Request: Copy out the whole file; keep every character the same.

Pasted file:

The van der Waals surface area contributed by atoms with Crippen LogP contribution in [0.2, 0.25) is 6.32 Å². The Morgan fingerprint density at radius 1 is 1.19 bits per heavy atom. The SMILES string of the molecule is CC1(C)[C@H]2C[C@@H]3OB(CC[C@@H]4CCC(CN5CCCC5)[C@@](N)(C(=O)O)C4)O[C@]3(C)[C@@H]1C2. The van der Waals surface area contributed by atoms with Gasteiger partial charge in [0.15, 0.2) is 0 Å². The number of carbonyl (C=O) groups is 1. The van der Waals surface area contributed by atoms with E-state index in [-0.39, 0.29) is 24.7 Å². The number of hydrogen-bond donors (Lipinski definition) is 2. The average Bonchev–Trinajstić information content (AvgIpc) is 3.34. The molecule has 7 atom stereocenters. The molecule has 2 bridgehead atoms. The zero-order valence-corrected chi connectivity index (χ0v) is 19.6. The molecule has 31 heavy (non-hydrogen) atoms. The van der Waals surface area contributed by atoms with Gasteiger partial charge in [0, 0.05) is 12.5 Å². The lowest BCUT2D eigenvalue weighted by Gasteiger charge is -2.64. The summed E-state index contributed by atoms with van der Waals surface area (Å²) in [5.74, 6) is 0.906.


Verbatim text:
The van der Waals surface area contributed by atoms with Crippen LogP contribution in [0.2, 0.25) is 6.32 Å². The Morgan fingerprint density at radius 1 is 1.19 bits per heavy atom. The SMILES string of the molecule is CC1(C)[C@H]2C[C@@H]3OB(CC[C@@H]4CCC(CN5CCCC5)[C@@](N)(C(=O)O)C4)O[C@]3(C)[C@@H]1C2. The van der Waals surface area contributed by atoms with Gasteiger partial charge in [0.15, 0.2) is 0 Å². The number of carbonyl (C=O) groups is 1. The van der Waals surface area contributed by atoms with E-state index in [-0.39, 0.29) is 24.7 Å². The number of hydrogen-bond donors (Lipinski definition) is 2. The average Bonchev–Trinajstić information content (AvgIpc) is 3.34. The molecule has 7 atom stereocenters. The molecule has 2 bridgehead atoms. The zero-order valence-corrected chi connectivity index (χ0v) is 19.6. The molecule has 31 heavy (non-hydrogen) atoms. The van der Waals surface area contributed by atoms with Gasteiger partial charge in [0, 0.05) is 12.5 Å². The lowest BCUT2D eigenvalue weighted by Gasteiger charge is -2.64. The summed E-state index contributed by atoms with van der Waals surface area (Å²) in [5.74, 6) is 0.906.